Around 1935, President Roosevelt, faced with the depth of the Great Depression, created a Jobs and Social Security Program to stabilize the American economy. He introduced some bold new initiatives:
Public Works Administration
Federal Deposit Insurance Corporation
Rural Electrification Administration
Tennessee Valley Authority
Civilian Conservation Corps
Agricultural Adjustment Administration
to name a few.
Was this Socialism? The start of the nanny state? Soviet-style State Central Planning? There is much revisionist history about this, but the truth is the programs were hugely successful and transformed America into a world superpower. We were in a horrible depression: 20+% unemployment (see graph on right), bread lines, national pessimism about the future and the rise of the Communist Party in America which may have had more than 200,000 card carrying members.
The Roosevelt programs reversed the downward spiral and eventually resulted in an economic gusher, full of vigor and Free Enterprise. All this while we had the rise of the Labor Movement providing decent wages and benefits for our workers, and a phenomenal rise in the American Middle Class. The Great Depression was thus reversed, and once reversed American businesses and the capitalist system prospered to make us a world leader in economic, moral and military power. How did Roosevelt pay for all this and what is the lesson for us as we find ourselves in a similar situation?
First, we need a direct job creation program by the Government. Cutting marginal taxes, gutting environmental and safety rules, or eliminating social programs is not the answer. We have a demand implosion and boosting supply will not work. Ah, you say another big government program. How will you pay for this when we have this huge debt program? I am emphatically for responsible borrowing and living within our means, but unfortunately, we didn’t do that when we needed to and when the economy was bloating up during the Bush era, and now we are forced to deficit spend to avert a disaster.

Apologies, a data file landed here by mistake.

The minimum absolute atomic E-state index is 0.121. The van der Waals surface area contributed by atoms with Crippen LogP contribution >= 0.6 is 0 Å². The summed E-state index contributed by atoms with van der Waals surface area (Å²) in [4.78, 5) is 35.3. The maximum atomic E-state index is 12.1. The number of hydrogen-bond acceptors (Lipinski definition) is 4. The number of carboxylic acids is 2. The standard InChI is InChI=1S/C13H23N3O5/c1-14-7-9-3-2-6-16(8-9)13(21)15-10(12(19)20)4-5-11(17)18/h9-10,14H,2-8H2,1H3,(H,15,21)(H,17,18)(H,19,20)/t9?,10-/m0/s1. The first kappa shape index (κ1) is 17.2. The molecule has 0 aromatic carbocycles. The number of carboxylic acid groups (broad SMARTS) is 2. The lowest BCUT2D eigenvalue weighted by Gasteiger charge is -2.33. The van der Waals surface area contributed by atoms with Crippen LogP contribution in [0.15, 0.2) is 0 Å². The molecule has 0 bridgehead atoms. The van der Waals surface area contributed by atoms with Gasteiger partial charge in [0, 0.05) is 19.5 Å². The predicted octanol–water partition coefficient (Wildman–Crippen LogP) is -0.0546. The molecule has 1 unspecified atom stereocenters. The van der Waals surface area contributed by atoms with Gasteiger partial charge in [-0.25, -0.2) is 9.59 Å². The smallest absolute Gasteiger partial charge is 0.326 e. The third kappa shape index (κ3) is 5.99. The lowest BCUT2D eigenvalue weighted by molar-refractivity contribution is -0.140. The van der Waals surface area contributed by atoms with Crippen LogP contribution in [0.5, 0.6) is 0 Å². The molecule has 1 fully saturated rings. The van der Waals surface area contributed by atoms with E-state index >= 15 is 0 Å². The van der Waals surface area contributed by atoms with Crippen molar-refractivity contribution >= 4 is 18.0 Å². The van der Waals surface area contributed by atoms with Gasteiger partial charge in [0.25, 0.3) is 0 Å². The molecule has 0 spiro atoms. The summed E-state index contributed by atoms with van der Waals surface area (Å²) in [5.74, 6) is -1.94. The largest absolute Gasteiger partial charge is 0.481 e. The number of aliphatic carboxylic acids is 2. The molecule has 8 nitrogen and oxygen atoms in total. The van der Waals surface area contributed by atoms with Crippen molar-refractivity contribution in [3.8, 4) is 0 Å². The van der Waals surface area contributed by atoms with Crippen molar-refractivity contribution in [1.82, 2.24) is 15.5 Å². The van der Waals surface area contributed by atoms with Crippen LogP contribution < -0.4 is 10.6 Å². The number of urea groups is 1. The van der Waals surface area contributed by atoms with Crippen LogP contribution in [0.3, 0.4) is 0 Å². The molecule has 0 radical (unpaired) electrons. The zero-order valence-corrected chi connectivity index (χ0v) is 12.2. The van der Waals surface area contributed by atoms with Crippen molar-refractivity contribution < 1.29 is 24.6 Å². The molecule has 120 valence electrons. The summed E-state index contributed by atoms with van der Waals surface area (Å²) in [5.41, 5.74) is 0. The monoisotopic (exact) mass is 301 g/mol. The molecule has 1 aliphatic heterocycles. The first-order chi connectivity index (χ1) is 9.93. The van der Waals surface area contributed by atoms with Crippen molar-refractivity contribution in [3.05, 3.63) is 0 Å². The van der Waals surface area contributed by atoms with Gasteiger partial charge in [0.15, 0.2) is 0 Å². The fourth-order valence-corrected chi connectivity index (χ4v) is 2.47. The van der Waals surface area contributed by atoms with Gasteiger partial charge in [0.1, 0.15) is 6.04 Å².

Here’s how you pay for this. President Obama should present this analysis to the Nation when he explains how we’ll pay for his jobs proposal.
Each $1 billion per year spent by the government for direct jobs creation results in 14,000 jobs. We have 2,000,000 construction workers looking for jobs while in 2007 The American Society of Civil Engineers estimated that $1.7 trillion was required merely to stabilize the condition of core infrastructure. If all the needs are factored in—including new water supplies, a modernized continental rail system, a modernized electricity supply, and so on, the costs then add up to $8-9 trillion.
So say we spend $500 billion over five years ($100 billion/year) to create just a fraction of the much needed infrastructure and other (research, innovation, enterprise, education and retraining) projects. Here’s how the numbers shape out:
Expenditure over five years: $520 billion, including 20 billion in interest payment.
Direct jobs created for 5 years: 1.4 million (at 14,000 per $billion)
Direct Receipts and Returns
Tax Revenues (at $5000 per job/year): $35 billion
Unemployment and Welfare Payments Saved ($20,000 per person employed): $140 billion
So we’ll get $175 billion out of $520 billion back over five years in direct revenues.
The 1.4 million new workers will spend the money they earn and feed it back into the economy and further job creation. This is called the Velocity of Money. If the velocity of money is a very conservative 2 times, it would be like the $100 billion we injected will result in $100 billion further boost. (During the Great Depression the velocity was estimated to be above 3.5 times. It goes up during bad economic times.) The chart on the right shows the current velocity to be above 2. This means another 1.4 million jobs and government receipts of another $175 billion!
So we now have paid for $350 billion of the $520 billion we spent ($175 billion times 2). But wait there are other benefits.
What about the infrastructure we built with the 1.4 million newly employed construction workers and others. Isn’t that a return to the tax payer? How to measure this return on our investment? It’s a bit more hazy. I would say that for each dollar spent by government let us assume they only produce 70 cents worth of infrastructure – the rest goes in inefficiency, government waste, decisional delays etc. So we get $500 billion times 0.70 or $350 billion worth of infrastructure.